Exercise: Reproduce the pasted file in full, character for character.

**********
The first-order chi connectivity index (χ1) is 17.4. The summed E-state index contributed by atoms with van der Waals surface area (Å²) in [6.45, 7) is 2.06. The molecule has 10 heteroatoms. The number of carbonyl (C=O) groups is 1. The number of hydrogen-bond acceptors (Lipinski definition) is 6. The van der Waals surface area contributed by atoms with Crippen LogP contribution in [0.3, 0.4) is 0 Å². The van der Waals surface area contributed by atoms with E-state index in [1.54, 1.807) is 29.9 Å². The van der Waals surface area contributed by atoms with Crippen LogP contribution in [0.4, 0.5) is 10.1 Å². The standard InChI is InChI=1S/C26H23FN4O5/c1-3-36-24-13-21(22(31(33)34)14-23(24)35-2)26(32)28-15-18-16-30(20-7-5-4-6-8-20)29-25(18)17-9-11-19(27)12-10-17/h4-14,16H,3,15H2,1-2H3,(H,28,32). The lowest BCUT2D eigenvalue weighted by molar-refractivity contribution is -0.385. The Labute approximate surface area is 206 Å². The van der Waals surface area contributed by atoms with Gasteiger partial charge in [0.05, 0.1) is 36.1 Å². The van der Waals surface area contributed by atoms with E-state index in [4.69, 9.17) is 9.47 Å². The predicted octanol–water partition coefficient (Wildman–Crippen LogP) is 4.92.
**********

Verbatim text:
The first-order chi connectivity index (χ1) is 17.4. The summed E-state index contributed by atoms with van der Waals surface area (Å²) in [6.45, 7) is 2.06. The molecule has 10 heteroatoms. The number of carbonyl (C=O) groups is 1. The number of hydrogen-bond acceptors (Lipinski definition) is 6. The van der Waals surface area contributed by atoms with Crippen LogP contribution in [0.3, 0.4) is 0 Å². The van der Waals surface area contributed by atoms with E-state index in [1.54, 1.807) is 29.9 Å². The van der Waals surface area contributed by atoms with Crippen LogP contribution in [0.4, 0.5) is 10.1 Å². The standard InChI is InChI=1S/C26H23FN4O5/c1-3-36-24-13-21(22(31(33)34)14-23(24)35-2)26(32)28-15-18-16-30(20-7-5-4-6-8-20)29-25(18)17-9-11-19(27)12-10-17/h4-14,16H,3,15H2,1-2H3,(H,28,32). The lowest BCUT2D eigenvalue weighted by molar-refractivity contribution is -0.385. The Labute approximate surface area is 206 Å². The van der Waals surface area contributed by atoms with Gasteiger partial charge in [0.05, 0.1) is 36.1 Å². The van der Waals surface area contributed by atoms with E-state index in [4.69, 9.17) is 9.47 Å². The predicted octanol–water partition coefficient (Wildman–Crippen LogP) is 4.92.